Daniel K. Akaka’s retirement means Hawaii loses Akaka’s more than 20 years of seniority, but next year the nation will lose the unique value of a Hawaiian voice in the U.S. Senate.
It may be a subtle perception to the mainland, but Akaka’s skills and talent reverberate in the many people he has brought into government to help.
Charles Freedman, the former communications director for Gov. John Waihee, who went on to be a Hawaiian Electric Co. vice president, says he was working in an antipoverty program in Hilo when he met Akaka.
Akaka in the 1970s was head of the state’s anti-poverty program in Honolulu and was looking to get more grants for day care programs and other services.
"He said, ‘Go get that kid from the Big Island,’" Freedman says, adding that Akaka has the talent to "put teams together and make them feel good about doing extra work."
Akaka’s brother, the Rev. Abraham Akaka, would discuss the spiritual connection between people, but Freedman says the senator had an equal "emotional intelligence."
"Dan is a very self-aware person, he has a way of understanding where people are at and he would then understand what motivates them. He could get them all pulling on the same rope at the same time," Freedman says.
It was a building of relationships that people may not really know exists.
"It is a great emotional intelligence he has. I don’t know if it is part of the aloha spirit, but if people don’t give it, it isn’t there," Freedman says.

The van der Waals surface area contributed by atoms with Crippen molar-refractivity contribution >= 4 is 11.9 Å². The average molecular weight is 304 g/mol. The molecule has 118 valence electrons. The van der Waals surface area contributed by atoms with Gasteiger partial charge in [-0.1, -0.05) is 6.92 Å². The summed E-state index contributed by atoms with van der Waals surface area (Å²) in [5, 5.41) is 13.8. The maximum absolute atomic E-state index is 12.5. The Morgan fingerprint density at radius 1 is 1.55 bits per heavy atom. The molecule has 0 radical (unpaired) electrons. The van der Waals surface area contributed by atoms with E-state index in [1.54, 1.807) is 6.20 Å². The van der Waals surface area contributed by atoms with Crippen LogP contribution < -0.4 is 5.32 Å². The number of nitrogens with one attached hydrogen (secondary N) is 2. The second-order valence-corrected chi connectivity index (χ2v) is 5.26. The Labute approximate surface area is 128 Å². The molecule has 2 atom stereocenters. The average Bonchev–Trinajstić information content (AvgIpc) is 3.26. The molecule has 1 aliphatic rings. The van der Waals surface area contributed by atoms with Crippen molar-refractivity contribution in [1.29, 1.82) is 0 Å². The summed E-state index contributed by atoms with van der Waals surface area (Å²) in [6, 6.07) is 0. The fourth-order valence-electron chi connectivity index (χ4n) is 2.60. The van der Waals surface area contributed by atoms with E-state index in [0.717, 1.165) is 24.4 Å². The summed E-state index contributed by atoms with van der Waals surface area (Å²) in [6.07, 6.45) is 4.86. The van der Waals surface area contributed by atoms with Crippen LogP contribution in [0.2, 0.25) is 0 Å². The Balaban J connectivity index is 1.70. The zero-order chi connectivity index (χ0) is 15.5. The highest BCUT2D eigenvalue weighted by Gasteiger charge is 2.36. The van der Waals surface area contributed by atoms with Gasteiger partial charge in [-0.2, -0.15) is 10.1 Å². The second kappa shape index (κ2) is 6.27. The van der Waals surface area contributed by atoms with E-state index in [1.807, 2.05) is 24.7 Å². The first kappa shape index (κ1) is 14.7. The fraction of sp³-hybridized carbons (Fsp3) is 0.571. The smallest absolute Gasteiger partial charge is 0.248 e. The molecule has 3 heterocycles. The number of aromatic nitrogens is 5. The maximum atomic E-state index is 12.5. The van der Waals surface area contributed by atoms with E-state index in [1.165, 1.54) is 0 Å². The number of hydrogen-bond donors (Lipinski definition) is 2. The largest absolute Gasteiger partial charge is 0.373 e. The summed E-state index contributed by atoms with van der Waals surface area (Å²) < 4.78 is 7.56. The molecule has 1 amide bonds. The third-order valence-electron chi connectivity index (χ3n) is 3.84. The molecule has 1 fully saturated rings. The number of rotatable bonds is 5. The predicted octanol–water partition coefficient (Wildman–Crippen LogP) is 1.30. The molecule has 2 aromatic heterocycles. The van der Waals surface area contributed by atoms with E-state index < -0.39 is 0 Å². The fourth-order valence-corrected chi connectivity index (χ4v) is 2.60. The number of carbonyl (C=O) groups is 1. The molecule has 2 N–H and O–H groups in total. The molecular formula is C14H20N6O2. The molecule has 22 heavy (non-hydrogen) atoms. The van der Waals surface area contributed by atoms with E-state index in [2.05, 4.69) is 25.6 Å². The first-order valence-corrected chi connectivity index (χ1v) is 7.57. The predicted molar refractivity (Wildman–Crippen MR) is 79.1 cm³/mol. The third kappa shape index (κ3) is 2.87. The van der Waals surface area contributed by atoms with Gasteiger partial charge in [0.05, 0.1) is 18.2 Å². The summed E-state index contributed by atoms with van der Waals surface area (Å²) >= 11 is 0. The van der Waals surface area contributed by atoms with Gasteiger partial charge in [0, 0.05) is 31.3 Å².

Esther Kiaaina, named the Office of Hawaiian Affair chief advocate in 2009, worked in Akaka’s Senate office for nine years and helped handle Akaka’s successful passage of the Hawaiian Apology Resolution in 1993.
After working for Akaka, Kiaaina went on to become the chief of staff for Rep. Robert Underwood in Guam and former Hawaii U.S. Rep. Ed Case.
Akaka was considered the senator for all U.S. areas in the Pacific, not just Hawaii, Kiaaina says.
The U.S. House has nonvoting delegates for Guam and other U.S. territories, but no one in the Senate.
"The belief is that for anyone in an American possession in the Pacific, Dan Akaka is their senator," Kiaaina says.
She recalls how she first started working for Akaka in the tough, no-quarter-given world of Washington, D.C.
"You walk out and it was hard-core, but when I would come back in the office, it was like I was home," Kiaaina says.
The "home sweet Hawaii nei" feeling starts when you enter the office. Chances are you will be greeted by Akaka’s wife, Millie. She is usually barefoot and gossiping with lobbyists and visitors. It could be a visit by the top lobbyist for a hedge fund or a member of the Joint Chiefs of Staff, but they are all talking about the best place to find SPAM musubi in Honolulu.
As Kiaaina said, people forget how the subtle moves and understanding influences the nudge that gets a bill passed.
The Apology Resolution, for instance, was able to clear the House after Akaka made a couple of calls and had the hard vote changed to a simple voice vote.
"People shouldn’t forget that these things don’t happen by magic; it is the result of hard work and a lot of thought," she said.